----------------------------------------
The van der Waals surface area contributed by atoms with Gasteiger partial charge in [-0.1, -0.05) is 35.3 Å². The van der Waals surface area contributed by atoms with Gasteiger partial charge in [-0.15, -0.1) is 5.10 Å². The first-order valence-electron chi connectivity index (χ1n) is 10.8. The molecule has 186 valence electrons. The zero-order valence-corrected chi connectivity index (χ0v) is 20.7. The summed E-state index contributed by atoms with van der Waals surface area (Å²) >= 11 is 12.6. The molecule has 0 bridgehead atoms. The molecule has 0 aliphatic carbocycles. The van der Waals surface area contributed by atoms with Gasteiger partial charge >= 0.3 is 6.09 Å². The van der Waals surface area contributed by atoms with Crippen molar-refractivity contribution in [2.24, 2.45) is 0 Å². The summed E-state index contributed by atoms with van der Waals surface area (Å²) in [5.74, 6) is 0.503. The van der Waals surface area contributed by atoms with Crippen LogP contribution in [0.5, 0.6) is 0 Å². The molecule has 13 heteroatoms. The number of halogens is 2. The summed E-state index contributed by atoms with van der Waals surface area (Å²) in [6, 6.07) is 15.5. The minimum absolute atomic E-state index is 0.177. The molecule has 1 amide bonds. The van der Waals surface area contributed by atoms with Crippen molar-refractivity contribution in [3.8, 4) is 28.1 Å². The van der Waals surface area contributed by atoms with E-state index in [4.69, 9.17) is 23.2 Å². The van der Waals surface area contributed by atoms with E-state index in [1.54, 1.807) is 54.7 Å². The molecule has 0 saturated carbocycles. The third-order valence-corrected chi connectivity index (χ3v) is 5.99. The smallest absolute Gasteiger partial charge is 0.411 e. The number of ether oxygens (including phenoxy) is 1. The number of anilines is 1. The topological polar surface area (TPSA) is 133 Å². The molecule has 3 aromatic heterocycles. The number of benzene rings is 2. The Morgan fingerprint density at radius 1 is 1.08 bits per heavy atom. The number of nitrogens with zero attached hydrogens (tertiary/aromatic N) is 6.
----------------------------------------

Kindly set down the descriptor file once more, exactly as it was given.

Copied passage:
The van der Waals surface area contributed by atoms with Gasteiger partial charge in [-0.1, -0.05) is 35.3 Å². The van der Waals surface area contributed by atoms with Gasteiger partial charge in [-0.15, -0.1) is 5.10 Å². The first-order valence-electron chi connectivity index (χ1n) is 10.8. The molecule has 186 valence electrons. The zero-order valence-corrected chi connectivity index (χ0v) is 20.7. The summed E-state index contributed by atoms with van der Waals surface area (Å²) >= 11 is 12.6. The molecule has 0 bridgehead atoms. The molecule has 0 aliphatic carbocycles. The van der Waals surface area contributed by atoms with Gasteiger partial charge >= 0.3 is 6.09 Å². The van der Waals surface area contributed by atoms with Crippen molar-refractivity contribution in [2.24, 2.45) is 0 Å². The summed E-state index contributed by atoms with van der Waals surface area (Å²) in [5.74, 6) is 0.503. The van der Waals surface area contributed by atoms with Crippen LogP contribution in [0.5, 0.6) is 0 Å². The molecule has 13 heteroatoms. The number of halogens is 2. The summed E-state index contributed by atoms with van der Waals surface area (Å²) in [6, 6.07) is 15.5. The minimum absolute atomic E-state index is 0.177. The molecule has 1 amide bonds. The van der Waals surface area contributed by atoms with Crippen molar-refractivity contribution in [3.8, 4) is 28.1 Å². The van der Waals surface area contributed by atoms with E-state index in [4.69, 9.17) is 23.2 Å². The van der Waals surface area contributed by atoms with E-state index in [1.54, 1.807) is 54.7 Å². The molecule has 0 saturated carbocycles. The third-order valence-corrected chi connectivity index (χ3v) is 5.99. The smallest absolute Gasteiger partial charge is 0.411 e. The number of ether oxygens (including phenoxy) is 1. The number of anilines is 1. The topological polar surface area (TPSA) is 133 Å². The molecule has 3 aromatic heterocycles. The number of benzene rings is 2. The Morgan fingerprint density at radius 1 is 1.08 bits per heavy atom. The number of nitrogens with zero attached hydrogens (tertiary/aromatic N) is 6.